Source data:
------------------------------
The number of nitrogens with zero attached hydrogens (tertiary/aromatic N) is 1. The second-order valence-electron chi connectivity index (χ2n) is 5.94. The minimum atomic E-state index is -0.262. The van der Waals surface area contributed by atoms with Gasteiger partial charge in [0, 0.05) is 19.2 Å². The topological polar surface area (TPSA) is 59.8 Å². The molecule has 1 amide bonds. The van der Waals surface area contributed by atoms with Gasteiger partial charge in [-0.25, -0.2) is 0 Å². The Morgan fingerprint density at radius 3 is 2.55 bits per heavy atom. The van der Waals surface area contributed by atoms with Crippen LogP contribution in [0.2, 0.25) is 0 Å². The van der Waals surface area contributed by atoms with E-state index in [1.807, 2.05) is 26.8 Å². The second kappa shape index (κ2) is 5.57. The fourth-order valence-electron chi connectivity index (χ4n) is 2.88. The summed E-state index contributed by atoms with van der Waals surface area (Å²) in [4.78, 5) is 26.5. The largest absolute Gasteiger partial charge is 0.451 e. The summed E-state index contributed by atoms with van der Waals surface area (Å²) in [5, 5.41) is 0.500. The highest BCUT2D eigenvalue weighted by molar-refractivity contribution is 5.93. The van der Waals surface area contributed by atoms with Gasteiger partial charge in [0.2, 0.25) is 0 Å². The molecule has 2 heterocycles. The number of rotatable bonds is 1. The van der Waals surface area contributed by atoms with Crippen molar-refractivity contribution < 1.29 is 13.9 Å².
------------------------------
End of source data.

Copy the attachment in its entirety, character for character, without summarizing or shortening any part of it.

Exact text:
The number of nitrogens with zero attached hydrogens (tertiary/aromatic N) is 1. The second-order valence-electron chi connectivity index (χ2n) is 5.94. The minimum atomic E-state index is -0.262. The van der Waals surface area contributed by atoms with Gasteiger partial charge in [0, 0.05) is 19.2 Å². The topological polar surface area (TPSA) is 59.8 Å². The molecule has 1 amide bonds. The van der Waals surface area contributed by atoms with Gasteiger partial charge in [-0.25, -0.2) is 0 Å². The Morgan fingerprint density at radius 3 is 2.55 bits per heavy atom. The van der Waals surface area contributed by atoms with Crippen LogP contribution in [0.2, 0.25) is 0 Å². The van der Waals surface area contributed by atoms with E-state index in [1.807, 2.05) is 26.8 Å². The second kappa shape index (κ2) is 5.57. The fourth-order valence-electron chi connectivity index (χ4n) is 2.88. The summed E-state index contributed by atoms with van der Waals surface area (Å²) in [4.78, 5) is 26.5. The largest absolute Gasteiger partial charge is 0.451 e. The summed E-state index contributed by atoms with van der Waals surface area (Å²) in [5, 5.41) is 0.500. The highest BCUT2D eigenvalue weighted by molar-refractivity contribution is 5.93. The van der Waals surface area contributed by atoms with Gasteiger partial charge in [0.2, 0.25) is 0 Å². The molecule has 2 heterocycles. The number of rotatable bonds is 1. The van der Waals surface area contributed by atoms with Crippen molar-refractivity contribution < 1.29 is 13.9 Å².